While I do feel that digital noise reduction (and various forms of digital processing) have its place, and can be used properly (in the right circumstances and proper context), I feel many classic recordings have been un-necessarily "futzed" with. (There are however, many recordings that have been rescued through the use of noise reduction and other modern forms of processing such as de-clicking and de-crackling.) Now, take for example the early Jimi Hendrix CD catalog on Reprise Records. All the Reprise CD's were released circa 1986, mastered from the US master tapes, with tape hiss intact. In mid 1988/89, these are re-pressed by Reprise (unbeknownst to the CD buying public), remastered using Sonic Solutions. The result was seemingly clearer sounding recordings, but the "air" in the recordings seemed lost. The 2nd phase of Reprise CD's were just the beginning. The mid-90's issues on MCA (with new cover art) sounded even more brittle and sterile. The MCA discs are the absolute nadir of Jimi's catalog. Newer re-issues have a little bit better sound, but this time instead of being subjected to NR, loud mastering is being used.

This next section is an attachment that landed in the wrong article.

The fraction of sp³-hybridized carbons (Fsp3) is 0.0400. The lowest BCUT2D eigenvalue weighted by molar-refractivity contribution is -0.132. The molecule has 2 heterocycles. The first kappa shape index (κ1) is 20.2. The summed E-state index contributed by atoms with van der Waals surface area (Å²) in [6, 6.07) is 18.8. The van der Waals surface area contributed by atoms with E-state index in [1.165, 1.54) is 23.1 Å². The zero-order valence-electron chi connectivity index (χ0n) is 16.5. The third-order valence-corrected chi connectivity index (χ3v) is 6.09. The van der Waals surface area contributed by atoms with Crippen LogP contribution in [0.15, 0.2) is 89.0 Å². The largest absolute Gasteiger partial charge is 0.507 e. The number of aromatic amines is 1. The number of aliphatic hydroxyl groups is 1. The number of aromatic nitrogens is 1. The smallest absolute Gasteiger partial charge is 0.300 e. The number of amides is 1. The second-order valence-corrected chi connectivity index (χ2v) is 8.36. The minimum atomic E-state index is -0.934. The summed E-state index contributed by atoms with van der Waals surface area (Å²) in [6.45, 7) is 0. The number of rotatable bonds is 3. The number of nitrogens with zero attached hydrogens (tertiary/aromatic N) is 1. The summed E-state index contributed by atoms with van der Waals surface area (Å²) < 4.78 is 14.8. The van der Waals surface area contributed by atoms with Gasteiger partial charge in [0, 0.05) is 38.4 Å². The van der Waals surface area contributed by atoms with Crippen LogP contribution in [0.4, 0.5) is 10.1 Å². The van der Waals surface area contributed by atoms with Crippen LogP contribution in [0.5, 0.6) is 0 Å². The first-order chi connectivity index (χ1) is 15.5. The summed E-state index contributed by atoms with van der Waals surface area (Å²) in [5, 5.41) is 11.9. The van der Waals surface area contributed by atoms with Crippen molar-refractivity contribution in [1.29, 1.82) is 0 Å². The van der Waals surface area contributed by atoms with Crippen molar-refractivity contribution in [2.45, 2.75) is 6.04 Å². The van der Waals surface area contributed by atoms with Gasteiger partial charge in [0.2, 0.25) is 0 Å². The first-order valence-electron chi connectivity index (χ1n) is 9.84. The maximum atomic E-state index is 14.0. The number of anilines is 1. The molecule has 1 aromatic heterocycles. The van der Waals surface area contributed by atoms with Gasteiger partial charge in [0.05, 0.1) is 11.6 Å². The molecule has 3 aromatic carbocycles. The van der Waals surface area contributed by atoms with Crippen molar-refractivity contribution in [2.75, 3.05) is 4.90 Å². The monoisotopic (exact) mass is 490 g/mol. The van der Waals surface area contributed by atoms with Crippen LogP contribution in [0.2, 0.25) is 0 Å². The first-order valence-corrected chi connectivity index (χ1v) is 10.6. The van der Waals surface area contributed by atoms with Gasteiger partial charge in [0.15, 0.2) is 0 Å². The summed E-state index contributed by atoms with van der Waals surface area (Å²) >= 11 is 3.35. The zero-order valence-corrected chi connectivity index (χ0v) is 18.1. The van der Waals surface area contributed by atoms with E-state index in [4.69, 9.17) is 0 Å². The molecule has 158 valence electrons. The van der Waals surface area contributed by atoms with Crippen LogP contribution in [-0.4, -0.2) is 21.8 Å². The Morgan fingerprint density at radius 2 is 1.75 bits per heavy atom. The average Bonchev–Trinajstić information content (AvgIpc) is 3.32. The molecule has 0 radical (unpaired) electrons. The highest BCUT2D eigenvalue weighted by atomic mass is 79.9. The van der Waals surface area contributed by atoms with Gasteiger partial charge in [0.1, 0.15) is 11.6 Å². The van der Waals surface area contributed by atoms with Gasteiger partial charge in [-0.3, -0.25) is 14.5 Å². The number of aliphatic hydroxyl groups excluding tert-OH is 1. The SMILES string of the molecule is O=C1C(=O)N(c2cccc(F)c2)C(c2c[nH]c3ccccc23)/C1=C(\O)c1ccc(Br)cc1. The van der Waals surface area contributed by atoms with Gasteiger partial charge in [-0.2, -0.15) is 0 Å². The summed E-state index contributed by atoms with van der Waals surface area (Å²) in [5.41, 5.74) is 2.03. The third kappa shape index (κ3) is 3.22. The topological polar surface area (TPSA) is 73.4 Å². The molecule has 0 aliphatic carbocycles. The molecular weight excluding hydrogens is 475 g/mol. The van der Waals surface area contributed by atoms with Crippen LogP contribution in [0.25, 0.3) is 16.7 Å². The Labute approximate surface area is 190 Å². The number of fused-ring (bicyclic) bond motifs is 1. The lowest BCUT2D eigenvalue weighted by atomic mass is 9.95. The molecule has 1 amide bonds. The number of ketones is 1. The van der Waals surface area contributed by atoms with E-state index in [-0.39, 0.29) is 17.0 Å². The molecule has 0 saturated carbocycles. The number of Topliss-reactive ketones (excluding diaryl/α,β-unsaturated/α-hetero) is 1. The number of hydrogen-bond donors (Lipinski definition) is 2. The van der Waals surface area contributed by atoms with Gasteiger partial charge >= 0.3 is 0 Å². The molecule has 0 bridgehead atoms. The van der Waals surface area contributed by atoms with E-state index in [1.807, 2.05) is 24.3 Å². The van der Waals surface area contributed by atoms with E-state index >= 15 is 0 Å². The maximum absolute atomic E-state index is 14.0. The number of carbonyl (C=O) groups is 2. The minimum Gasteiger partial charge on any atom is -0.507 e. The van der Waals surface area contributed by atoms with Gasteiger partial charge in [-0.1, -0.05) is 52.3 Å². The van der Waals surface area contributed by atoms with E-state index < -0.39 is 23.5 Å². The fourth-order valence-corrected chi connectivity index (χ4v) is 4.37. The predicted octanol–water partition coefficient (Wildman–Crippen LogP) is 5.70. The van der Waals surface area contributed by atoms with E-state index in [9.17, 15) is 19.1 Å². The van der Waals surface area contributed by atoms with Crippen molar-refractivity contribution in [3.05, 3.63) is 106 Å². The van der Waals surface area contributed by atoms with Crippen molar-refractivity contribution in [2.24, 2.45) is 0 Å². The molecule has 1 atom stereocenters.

Thanks to file sharing, the original, unprocessed Reprise CD's from the US (and Polydor CD's in the UK and Europe) can be downloaded and enjoyed. Listen to "Purple Haze" from the original Reprise CD and a later issue. You'll hear a HUGE difference between the 2. On the original Reprise CD's, sure, there is tape hiss, but there is the aformentioned "air" in the recording, the depth of sound, and full dynamics. (While not condoning the download of an artist's work, I feel that after buying at least 3 different issues of the major Jimi records, I have some right to seek out the best sounding version to my ears, be it the early CD pressings or fan-made high resolution vinyl rips. Sometimes I go back to my records and enjoy those. Sometimes vinyl is hard to beat!!)

So with the combination of using the right master tapes (or the best possible sounding master in that case) and proper re-mastering, the classics we know and love can be presented in stunning quality. There are some companies out there, such as Audio Fidelity, who remaster some of the best known and loved classics, and present them in jaw dropping quality, lovingly mastered from the original tapes. Mobile Fidelity Sound Lab (MFSL) were the forerunners of the audiophile movement and still continue to put out better sounding pressings. Only thing is that audiophile CD's and LP's are very expensive, but can be well worth the investment. Audio Fidelity did amazing re-issues of The Beach Boys' "Pet Sounds" and Alice Cooper's "Love It To Death" and both sound as fresh and as crisp as the day they were made, with no noise reduction used.